The British Parliament is to bring in a tax on coffee cups and implement a total ban on plastic water from this summer on.
Members of Parliament in the Palace of Westminster will have to pay 25p per coffee cup - known as the 'latte levy' - if they use one within the House of Commons and House of Lords in an attempt to reduce plastic waste.
Plastic mineral water bottles will also be banned completely, with new water fountains introduced to try to make MPs refill reusable water bottles instead.
Along with the latte levy and the plastic water bottle ban, the Palace of Westminster kitchens will also phase out plastic sachets of condiments and plastic cutlery in a broad sweeping environmental move.
It is expected that the move will eliminate more than 750,000 disposable coffee cups and 125,000 plastic bottles.
Mary Creagh, the Labour MP who has led the campaign against plastic bottles, described it as "important step to creating the world's first plastic-free Parliament".
The Member for Wakefield, who chairs Parliament's Environmental Audit Committee, added: "Parliament's action stands in stark contrasts to ministers who consult, announce and reannounce but never seem to do anything to turn back the plastic tide."
The latte levy will initially have an impact on coffee bought in the House of Parliament itself, with 25p added to every cup that is bought to go. It is hoped that the levy will encourage MPs into a more permanent change of behaviour.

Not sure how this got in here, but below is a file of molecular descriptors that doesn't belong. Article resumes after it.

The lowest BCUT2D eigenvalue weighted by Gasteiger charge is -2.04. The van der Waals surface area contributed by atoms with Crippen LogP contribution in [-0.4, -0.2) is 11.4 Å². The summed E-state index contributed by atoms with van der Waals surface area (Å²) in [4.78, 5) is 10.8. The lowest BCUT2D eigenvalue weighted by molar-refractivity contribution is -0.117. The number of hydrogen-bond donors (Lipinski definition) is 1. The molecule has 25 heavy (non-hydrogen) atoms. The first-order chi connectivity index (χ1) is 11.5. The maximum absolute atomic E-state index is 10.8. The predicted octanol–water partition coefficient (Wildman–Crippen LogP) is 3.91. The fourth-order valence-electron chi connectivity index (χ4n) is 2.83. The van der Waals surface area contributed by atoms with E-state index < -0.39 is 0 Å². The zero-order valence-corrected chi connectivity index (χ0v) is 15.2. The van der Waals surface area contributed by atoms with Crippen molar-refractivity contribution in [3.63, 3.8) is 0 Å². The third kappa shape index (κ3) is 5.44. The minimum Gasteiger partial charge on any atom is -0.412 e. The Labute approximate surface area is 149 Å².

Conservative MP Sir Paul Beresford is the chair of Parliament's Audit Committee, which organised the day-to-day oversight of the Palace of Westminster, and he backed up his Labour colleague, Creagh, adding: "Our aim is to remove, as far as possible, disposable plastic items from the Parliamentary estate. Our challenging targets reflect Parliament's commitments to leading the way in environmental sustainability."
Lord Laming, who performs a similar role in the House of Lords, said: "Parliament has acknowledged the damaging effect single-use disposable plastic is having on the environment and that it must lead the way in valuing our environmental future over convenience.
"This review has taken a holistic approach to plastic reduction, considering everything from disposable cutlery to packaging. The House of Lords has already substituted plastic straws with compostable paper ones, and eliminated plastic condiment sachets. I am delighted that Parliament will now be going much further to reduce the impact we make on the environment.
"We all have a responsibility in this, so it's time to really start to think about the steps everyone can take to reduce their plastic use. I hope that the measures Parliament will implement over the next 12 months will inspire other organisations and people to make changes in their everyday lives."
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